311 Cannon House Office Building
Thank you, Chairman Perry, Ranking Member Watson Coleman, and other distinguished Members of the Subcommittee. I appreciate the opportunity to appear before you to discuss the National Protection and Programs Directorate’s (NPPD’s) efforts to secure the Nation’s critical infrastructure and make it more resilient against all risks.
Our daily life, economic vitality, and national security depend on critical infrastructure. Infrastructure provides essential services; it is the engine of commerce, the basis of trade, the key to functioning communities, but it is easily taken for granted. Often, it is only when an incident occurs—leading to a disruption in services we have come to expect—that most peoples’ attention is drawn to the importance of infrastructure itself.
Threats to our critical infrastructure are wide-ranging—including acts of terrorism, cyber threats, aging and failing infrastructure components, and climate change. The Department of Homeland Security supports the preparedness efforts of owners and operators to prevent, protect against, mitigate, respond to, and recover from incidents affecting critical infrastructure. NPPD is responsible for leading and coordinating the national effort to protect critical infrastructure from all hazards by managing risk and enhancing resilience through collaboration with the critical infrastructure community. To achieve this end, NPPD works with the Nation’s owners and operators of critical infrastructure as well as the communities that rely on that infrastructure to address all risks as part of our all-hazards approach to building critical infrastructure security and resilience.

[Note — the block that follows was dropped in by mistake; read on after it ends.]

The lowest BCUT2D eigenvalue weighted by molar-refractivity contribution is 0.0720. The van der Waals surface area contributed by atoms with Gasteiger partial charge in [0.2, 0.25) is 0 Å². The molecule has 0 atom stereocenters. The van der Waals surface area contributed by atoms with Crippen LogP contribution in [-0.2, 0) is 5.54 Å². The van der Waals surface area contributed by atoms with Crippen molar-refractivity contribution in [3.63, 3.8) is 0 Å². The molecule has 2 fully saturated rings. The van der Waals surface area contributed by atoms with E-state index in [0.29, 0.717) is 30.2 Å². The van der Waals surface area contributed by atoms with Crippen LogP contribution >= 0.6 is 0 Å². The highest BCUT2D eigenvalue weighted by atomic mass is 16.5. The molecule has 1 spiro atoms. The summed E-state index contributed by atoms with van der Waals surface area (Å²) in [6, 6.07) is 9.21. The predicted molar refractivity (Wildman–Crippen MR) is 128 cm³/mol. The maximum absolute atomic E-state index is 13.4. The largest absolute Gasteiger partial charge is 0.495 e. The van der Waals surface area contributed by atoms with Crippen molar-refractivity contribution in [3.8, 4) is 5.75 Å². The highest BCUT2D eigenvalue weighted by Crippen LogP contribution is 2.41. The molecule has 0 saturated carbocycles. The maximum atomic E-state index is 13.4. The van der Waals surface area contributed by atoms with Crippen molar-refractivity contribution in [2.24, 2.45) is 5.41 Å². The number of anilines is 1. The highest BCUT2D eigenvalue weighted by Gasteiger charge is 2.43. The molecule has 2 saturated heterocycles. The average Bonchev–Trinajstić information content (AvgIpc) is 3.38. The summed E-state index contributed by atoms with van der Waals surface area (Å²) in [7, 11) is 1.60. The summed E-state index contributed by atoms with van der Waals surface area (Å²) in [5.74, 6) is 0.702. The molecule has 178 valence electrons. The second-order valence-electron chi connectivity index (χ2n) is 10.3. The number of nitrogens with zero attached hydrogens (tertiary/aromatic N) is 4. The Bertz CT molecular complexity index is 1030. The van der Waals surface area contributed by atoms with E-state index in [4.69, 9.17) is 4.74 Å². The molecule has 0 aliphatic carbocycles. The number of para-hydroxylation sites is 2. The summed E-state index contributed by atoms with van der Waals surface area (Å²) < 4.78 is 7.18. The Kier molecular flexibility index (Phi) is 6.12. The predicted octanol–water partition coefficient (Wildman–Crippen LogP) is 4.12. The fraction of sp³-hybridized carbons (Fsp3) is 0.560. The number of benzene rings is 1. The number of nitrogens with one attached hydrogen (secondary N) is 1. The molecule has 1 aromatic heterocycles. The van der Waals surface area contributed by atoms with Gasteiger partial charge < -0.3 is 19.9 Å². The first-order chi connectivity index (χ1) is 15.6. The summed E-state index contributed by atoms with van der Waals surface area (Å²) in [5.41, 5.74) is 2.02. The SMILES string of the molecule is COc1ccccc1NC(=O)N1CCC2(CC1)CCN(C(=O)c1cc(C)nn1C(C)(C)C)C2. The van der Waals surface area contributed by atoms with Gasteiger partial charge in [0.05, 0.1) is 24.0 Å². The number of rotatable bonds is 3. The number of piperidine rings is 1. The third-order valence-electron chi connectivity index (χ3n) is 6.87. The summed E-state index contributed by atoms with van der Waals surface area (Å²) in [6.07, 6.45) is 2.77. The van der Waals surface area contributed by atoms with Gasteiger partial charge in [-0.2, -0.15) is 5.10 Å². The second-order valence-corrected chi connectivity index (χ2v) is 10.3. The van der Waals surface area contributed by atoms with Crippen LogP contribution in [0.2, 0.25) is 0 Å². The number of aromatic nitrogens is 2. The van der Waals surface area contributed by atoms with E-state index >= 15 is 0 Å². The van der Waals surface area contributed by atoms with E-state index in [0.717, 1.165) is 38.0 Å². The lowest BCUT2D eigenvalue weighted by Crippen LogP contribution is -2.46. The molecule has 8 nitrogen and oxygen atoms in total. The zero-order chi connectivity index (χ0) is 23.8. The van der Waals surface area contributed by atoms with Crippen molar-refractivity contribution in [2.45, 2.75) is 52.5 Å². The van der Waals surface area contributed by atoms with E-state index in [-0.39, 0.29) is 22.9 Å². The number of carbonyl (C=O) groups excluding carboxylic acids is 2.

Climate Change Threatens our Nation’s Security
According to the U.S. Global Change Research Program’s Third National Climate Assessment released last year, the United States will experience an increase in frequency and intensity of hurricanes, massive flooding, excessively high temperatures, wildfires, severe downpours, severe droughts, storm surge, and sea-level rise throughout the 21st Century. Extreme weather strains our resources, serves as a “threat multiplier” that aggravates stressors both at home and abroad, and destabilizes the lifeline sectors on which we rely. Higher temperatures and more intense storms can cause damage or disruptions that result in cascading effects across our communities.